New Coalition Aims to Protect Rights of Rideshare Workers in Mass. But Not All Drivers Agree

The new Coalition to Protect Workers’ Rights will gather Tuesday outside the Massachusetts State House.

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Munim Khan has been driving for Uber and Lyft for 10 years.

“Right now we don’t have no benefits,” said Khan of West Roxbury. “If I get injured or killed, there’s no protections for me, there is no workers’ rights, there is no sick pay.”

Khan is part of the new Coalition to Protect Workers’ Rights, which will launch Tuesday with a press conference outside the Massachusetts State House.

The coalition says gig companies are working on a potential ballot question for 2022 that would be harmful to app-based drivers in Massachusetts.

“These companies have shown that their agenda is to spend tens or even a hundred million dollars to carve out or exclude workers from rights and protections,” said Mike Firestone, the coalition’s director.

One of the critical issues: whether drivers should be considered employees and entitled to key benefits or remain independent contractors.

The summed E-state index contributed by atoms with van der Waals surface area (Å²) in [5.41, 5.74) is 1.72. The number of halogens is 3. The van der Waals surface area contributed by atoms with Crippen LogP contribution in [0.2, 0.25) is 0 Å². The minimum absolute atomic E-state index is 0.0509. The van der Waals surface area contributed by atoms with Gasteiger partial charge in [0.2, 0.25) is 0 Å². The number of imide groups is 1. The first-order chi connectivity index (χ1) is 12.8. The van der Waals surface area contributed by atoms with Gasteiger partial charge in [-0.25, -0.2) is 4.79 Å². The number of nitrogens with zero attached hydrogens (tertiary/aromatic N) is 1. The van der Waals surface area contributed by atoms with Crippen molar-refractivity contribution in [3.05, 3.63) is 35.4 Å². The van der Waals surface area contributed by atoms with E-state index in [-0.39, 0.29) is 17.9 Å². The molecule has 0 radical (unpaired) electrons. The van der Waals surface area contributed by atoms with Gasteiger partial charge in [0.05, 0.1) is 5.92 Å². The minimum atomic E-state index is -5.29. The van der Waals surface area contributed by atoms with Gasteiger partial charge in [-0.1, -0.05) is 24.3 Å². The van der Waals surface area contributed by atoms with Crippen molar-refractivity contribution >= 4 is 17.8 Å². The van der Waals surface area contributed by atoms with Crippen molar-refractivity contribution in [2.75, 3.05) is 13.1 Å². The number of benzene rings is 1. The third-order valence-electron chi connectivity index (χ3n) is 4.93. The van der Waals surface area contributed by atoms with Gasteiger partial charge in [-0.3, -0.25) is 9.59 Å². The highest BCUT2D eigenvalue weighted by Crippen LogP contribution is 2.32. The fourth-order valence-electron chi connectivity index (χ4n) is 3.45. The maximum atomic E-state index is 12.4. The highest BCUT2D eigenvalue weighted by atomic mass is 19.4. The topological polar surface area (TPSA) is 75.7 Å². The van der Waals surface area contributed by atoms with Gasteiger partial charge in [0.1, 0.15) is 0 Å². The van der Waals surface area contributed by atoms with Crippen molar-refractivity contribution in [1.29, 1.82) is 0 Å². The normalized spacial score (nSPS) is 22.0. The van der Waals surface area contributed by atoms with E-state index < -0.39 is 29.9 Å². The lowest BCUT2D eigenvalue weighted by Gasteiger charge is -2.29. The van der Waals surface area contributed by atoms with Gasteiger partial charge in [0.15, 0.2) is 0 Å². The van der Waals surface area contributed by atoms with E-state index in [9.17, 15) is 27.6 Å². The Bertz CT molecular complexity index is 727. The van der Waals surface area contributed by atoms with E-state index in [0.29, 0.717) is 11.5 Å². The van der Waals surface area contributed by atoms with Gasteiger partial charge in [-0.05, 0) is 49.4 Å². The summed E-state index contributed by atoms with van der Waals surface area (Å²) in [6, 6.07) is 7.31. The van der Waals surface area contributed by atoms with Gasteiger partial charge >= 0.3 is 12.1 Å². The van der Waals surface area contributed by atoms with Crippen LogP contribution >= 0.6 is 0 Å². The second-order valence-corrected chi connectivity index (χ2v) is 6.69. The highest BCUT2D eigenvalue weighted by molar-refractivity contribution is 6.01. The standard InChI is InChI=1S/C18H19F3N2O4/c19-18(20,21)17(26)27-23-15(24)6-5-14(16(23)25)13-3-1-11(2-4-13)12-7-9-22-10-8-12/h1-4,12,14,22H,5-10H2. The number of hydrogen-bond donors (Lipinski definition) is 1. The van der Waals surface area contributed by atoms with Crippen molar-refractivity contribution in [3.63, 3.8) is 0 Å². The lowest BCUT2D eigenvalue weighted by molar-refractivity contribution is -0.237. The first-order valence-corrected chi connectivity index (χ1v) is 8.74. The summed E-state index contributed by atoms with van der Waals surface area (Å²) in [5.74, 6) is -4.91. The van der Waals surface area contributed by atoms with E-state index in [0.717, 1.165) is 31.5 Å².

“These companies want to bake into our law the fiction that you can have hundreds of thousands of workers but somehow no employees because the work is done over an app,” said Firestone.

But not every driver is on board.

“I think the biggest benefit behind doing this kind of work is that I’m my own boss,” said Instacart driver Travis Jones of East Longmeadow. “I don’t have somebody breathing down my neck telling me like hey I need you in at 9 today.”

Jones is a member of the Massachusetts Coalition for Independent Work, a rival group supported by the gig industry, which is pushing for drivers to remain independent contractors.

These drivers say they prefer the flexibility of setting their own work hours as well as locations where they drive.

“I’m a single father of two so freedom is everything to me,” said gig driver Matthew Rose of Wareham. “If we become employees we lose our freedom.”

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